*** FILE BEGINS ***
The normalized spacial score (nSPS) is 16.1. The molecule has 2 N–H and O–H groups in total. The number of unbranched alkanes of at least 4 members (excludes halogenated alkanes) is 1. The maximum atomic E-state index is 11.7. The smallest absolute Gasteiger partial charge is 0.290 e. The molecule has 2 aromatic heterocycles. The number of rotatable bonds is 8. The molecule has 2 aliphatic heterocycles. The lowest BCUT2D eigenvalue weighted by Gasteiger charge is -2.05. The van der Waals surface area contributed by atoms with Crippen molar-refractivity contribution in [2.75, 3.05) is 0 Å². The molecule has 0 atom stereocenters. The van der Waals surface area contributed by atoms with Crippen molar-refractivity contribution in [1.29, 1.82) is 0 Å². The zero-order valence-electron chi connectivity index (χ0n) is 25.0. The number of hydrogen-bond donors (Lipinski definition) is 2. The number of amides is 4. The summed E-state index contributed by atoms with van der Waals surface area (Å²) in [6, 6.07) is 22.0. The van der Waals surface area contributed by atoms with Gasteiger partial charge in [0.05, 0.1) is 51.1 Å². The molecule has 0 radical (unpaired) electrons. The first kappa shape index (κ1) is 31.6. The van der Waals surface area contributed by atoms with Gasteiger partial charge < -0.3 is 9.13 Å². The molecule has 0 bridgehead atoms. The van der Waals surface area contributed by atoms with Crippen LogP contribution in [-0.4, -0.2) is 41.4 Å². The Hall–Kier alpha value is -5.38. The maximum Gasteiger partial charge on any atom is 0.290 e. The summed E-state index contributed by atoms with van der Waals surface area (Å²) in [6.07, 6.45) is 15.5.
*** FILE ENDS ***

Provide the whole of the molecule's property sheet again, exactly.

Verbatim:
The normalized spacial score (nSPS) is 16.1. The molecule has 2 N–H and O–H groups in total. The number of unbranched alkanes of at least 4 members (excludes halogenated alkanes) is 1. The maximum atomic E-state index is 11.7. The smallest absolute Gasteiger partial charge is 0.290 e. The molecule has 2 aromatic heterocycles. The number of rotatable bonds is 8. The molecule has 2 aliphatic heterocycles. The lowest BCUT2D eigenvalue weighted by Gasteiger charge is -2.05. The van der Waals surface area contributed by atoms with Crippen molar-refractivity contribution in [2.75, 3.05) is 0 Å². The molecule has 0 atom stereocenters. The van der Waals surface area contributed by atoms with Crippen molar-refractivity contribution in [1.29, 1.82) is 0 Å². The zero-order valence-electron chi connectivity index (χ0n) is 25.0. The number of hydrogen-bond donors (Lipinski definition) is 2. The number of amides is 4. The summed E-state index contributed by atoms with van der Waals surface area (Å²) in [6, 6.07) is 22.0. The van der Waals surface area contributed by atoms with Gasteiger partial charge in [0.05, 0.1) is 51.1 Å². The molecule has 0 radical (unpaired) electrons. The first kappa shape index (κ1) is 31.6. The van der Waals surface area contributed by atoms with Gasteiger partial charge < -0.3 is 9.13 Å². The molecule has 0 bridgehead atoms. The van der Waals surface area contributed by atoms with Crippen LogP contribution in [-0.4, -0.2) is 41.4 Å². The Hall–Kier alpha value is -5.38. The maximum Gasteiger partial charge on any atom is 0.290 e. The summed E-state index contributed by atoms with van der Waals surface area (Å²) in [6.07, 6.45) is 15.5.